This study was supported by a grant from Department of Science and Technology, Government of India.

 ~ References Top

1.Peltola H. Worldwide H. influenzae type b disease at the beginning of the 21st century: Global analysis of the disease burden 25 years after the use of polysaccharide vaccine and a decade after the advent of conjugates. Clin Microbiol Rev 2000;13:302-17.  Back to cited text no. 1
2.Falla TJ, Crook DW, Brophy LN, Makell D, Kroll JS, Moxon ER. PCR for capsular typing of H. influenzae. J Clin Microbiol 1994;32:2382-6.  Back to cited text no. 2
3.Rennels MB, Englund JA, Bernstein DI, Losonsky GA, Anderson EL, Pichichero ME, et al. Diminution of the anti-polyribosylribitol phosphate response to a combined diphtheria-tetanus-acellular pertussis/H. influenzae type b vaccine by concurrent inactivated poliovirus vaccination. Pediatr Infect Dis J 2000;19:417-23.  Back to cited text no. 3
4.Sekhar S, Chakraborti A, Kumar R. H. influenzae colonization and its risk factors in children aged <2 years in northern India. Epidemiol Infect 2009;137:156-60.  Back to cited text no. 4
5.Barbour ML. Conjugate Vaccines and the Carriage of H. influenzae Type b. Emerg Infect Dis 1996;2:176-82.  Back to cited text no. 5
6.Weiser JN. Relationship between the colony morphology and the life cycle of H. influenzae: The contribution of lipopolysaccharide phase variation to pathogenesis. J Infect Dis 1993;168:672-80.   Back to cited text no. 6
7.Kastrin T, Paragi M, Kolman J, Cizman M, Kraigher A, Gubina M. Characterisation of invasive H. influenzae isolates in Slovenia, 1993-2008. Eur J Clin Microbiol Infect Dis 2010;29:661-8.   Back to cited text no. 7
8.Ayyildiz A, Aktas AE, Yazgi H. Nasopharyngeal carriage rate of H. influenzae in children aged 7-12 years in Turkey. Int J Clin Pract 2003;57:686-8.  Back to cited text no. 8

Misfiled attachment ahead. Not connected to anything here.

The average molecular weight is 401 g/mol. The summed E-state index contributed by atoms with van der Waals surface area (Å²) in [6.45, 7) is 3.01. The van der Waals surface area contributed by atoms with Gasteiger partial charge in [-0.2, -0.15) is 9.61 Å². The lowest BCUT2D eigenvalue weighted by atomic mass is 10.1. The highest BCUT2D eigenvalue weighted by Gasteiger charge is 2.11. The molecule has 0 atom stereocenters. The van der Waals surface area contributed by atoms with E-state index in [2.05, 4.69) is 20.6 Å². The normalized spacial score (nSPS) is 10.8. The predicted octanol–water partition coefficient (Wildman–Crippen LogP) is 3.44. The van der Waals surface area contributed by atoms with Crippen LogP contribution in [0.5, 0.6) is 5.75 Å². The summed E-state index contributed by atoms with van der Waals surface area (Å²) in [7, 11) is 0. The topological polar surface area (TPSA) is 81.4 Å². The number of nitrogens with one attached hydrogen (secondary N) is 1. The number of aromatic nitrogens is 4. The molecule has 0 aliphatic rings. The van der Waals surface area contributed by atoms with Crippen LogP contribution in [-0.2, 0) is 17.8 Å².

9.Aulet de Saab OC, de Castillo MC, de Ruiz Holgado AP, de Nader OM. A comparative study of preservation and storage of H. influenzae. Mem Inst Oswaldo Cruz 2001;96:583-6.  Back to cited text no. 9
10.Meats E, Feil EJ, Stringer S, Cody AJ, Goldstein R, Kroll JS, et al. Characterization of encapsulated and noncapsulated H. influenzae and determination of phylogenetic relationships by multilocus sequence typing. J Clin Microbiol 2003;41:1623-36.  Back to cited text no. 10
11.Tamura K, Dudley J, Nei M, Kumar S. MEGA4: Molecular evolutionary genetics analysis (MEGA) software version 4.0. Mol Biol Evol 2007;24:1596-9.  Back to cited text no. 11
12.Bou R, Domínguez A, Fontanals D, Sanfeliu I, Pons I, Renau J, et al. Prevalence of H. influenzae pharyngeal carriers in the school population of Catalonia. Working Group on invasive disease caused by H. influenzae. Eur J Epidemiol 2000;16:521-6.  Back to cited text no. 12
13.Gilsdorf JR. Antigenic diversity and gene polymorphisms in H. influenzae. Infect Immun 1998;66:5053-9.  Back to cited text no. 13
14.Jain A , Kumar P, Awasthi S. High ampicillin resistance in different biotypes and serotypes of H. influenzae colonizing the nasopharynx of healthy school-going Indian children. J Med Microbiol 2006;55:133-7  Back to cited text no. 14
15.Lipsitch M. Vaccination against colonizing bacteria with multiple serotypes. Proc Natl Acad Sci USA 1997;94:6571-6  Back to cited text no. 15
16.Nathan LC, Carl MF, Patel M, Sara SA, Janet GR. High genetic diversity of nontypeable Haemophilus influenzae isolates from two children attending a day care center. J Clin Microbiol 2008;46:3817-21.  Back to cited text no. 16